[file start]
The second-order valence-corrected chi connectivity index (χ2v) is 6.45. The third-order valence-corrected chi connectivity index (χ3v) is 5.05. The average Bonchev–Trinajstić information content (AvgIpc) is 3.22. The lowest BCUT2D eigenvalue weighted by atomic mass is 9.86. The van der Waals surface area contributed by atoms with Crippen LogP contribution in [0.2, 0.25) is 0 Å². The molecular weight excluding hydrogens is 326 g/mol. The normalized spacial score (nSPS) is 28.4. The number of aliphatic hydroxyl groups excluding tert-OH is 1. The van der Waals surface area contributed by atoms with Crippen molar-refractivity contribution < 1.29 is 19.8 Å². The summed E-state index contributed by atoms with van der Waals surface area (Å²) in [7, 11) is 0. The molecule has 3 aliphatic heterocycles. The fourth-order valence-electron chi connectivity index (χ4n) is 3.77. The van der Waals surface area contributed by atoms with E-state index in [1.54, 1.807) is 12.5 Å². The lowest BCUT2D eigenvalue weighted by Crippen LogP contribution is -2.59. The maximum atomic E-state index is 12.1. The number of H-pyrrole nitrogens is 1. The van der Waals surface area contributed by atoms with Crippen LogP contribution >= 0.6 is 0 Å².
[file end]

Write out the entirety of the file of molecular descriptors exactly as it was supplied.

The second-order valence-corrected chi connectivity index (χ2v) is 6.45. The third-order valence-corrected chi connectivity index (χ3v) is 5.05. The average Bonchev–Trinajstić information content (AvgIpc) is 3.22. The lowest BCUT2D eigenvalue weighted by atomic mass is 9.86. The van der Waals surface area contributed by atoms with Crippen LogP contribution in [0.2, 0.25) is 0 Å². The molecular weight excluding hydrogens is 326 g/mol. The normalized spacial score (nSPS) is 28.4. The number of aliphatic hydroxyl groups excluding tert-OH is 1. The van der Waals surface area contributed by atoms with Crippen molar-refractivity contribution < 1.29 is 19.8 Å². The summed E-state index contributed by atoms with van der Waals surface area (Å²) in [7, 11) is 0. The molecule has 3 aliphatic heterocycles. The fourth-order valence-electron chi connectivity index (χ4n) is 3.77. The van der Waals surface area contributed by atoms with E-state index in [1.54, 1.807) is 12.5 Å². The lowest BCUT2D eigenvalue weighted by Crippen LogP contribution is -2.59. The maximum atomic E-state index is 12.1. The number of H-pyrrole nitrogens is 1. The van der Waals surface area contributed by atoms with Crippen LogP contribution >= 0.6 is 0 Å².